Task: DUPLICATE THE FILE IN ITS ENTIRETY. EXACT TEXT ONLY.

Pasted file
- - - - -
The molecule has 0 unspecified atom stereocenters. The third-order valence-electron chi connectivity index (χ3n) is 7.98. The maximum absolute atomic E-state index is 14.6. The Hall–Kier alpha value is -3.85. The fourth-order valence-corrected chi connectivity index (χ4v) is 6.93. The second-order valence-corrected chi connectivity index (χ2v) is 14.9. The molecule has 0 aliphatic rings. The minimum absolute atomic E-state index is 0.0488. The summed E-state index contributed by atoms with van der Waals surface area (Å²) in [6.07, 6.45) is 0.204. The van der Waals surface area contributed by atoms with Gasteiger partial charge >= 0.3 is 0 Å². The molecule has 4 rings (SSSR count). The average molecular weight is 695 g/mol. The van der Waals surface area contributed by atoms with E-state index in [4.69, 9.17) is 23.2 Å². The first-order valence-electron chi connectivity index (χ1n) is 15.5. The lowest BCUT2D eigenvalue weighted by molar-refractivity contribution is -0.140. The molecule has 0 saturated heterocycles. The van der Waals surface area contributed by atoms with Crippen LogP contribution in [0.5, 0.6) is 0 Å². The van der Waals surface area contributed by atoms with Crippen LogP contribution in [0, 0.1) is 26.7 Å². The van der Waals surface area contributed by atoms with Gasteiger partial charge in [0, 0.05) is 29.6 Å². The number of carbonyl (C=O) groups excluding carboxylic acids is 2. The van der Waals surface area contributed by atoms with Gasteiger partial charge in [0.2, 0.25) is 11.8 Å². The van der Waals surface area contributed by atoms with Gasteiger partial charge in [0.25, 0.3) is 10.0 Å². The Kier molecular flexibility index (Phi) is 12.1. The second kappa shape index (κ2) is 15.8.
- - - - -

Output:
The molecule has 0 unspecified atom stereocenters. The third-order valence-electron chi connectivity index (χ3n) is 7.98. The maximum absolute atomic E-state index is 14.6. The Hall–Kier alpha value is -3.85. The fourth-order valence-corrected chi connectivity index (χ4v) is 6.93. The second-order valence-corrected chi connectivity index (χ2v) is 14.9. The molecule has 0 aliphatic rings. The minimum absolute atomic E-state index is 0.0488. The summed E-state index contributed by atoms with van der Waals surface area (Å²) in [6.07, 6.45) is 0.204. The van der Waals surface area contributed by atoms with Gasteiger partial charge >= 0.3 is 0 Å². The molecule has 4 rings (SSSR count). The average molecular weight is 695 g/mol. The van der Waals surface area contributed by atoms with E-state index in [4.69, 9.17) is 23.2 Å². The first-order valence-electron chi connectivity index (χ1n) is 15.5. The lowest BCUT2D eigenvalue weighted by molar-refractivity contribution is -0.140. The molecule has 0 saturated heterocycles. The van der Waals surface area contributed by atoms with Crippen LogP contribution in [0.5, 0.6) is 0 Å². The van der Waals surface area contributed by atoms with Crippen LogP contribution in [0, 0.1) is 26.7 Å². The van der Waals surface area contributed by atoms with Gasteiger partial charge in [0, 0.05) is 29.6 Å². The number of carbonyl (C=O) groups excluding carboxylic acids is 2. The van der Waals surface area contributed by atoms with Gasteiger partial charge in [0.2, 0.25) is 11.8 Å². The van der Waals surface area contributed by atoms with Gasteiger partial charge in [0.25, 0.3) is 10.0 Å². The Kier molecular flexibility index (Phi) is 12.1. The second kappa shape index (κ2) is 15.8.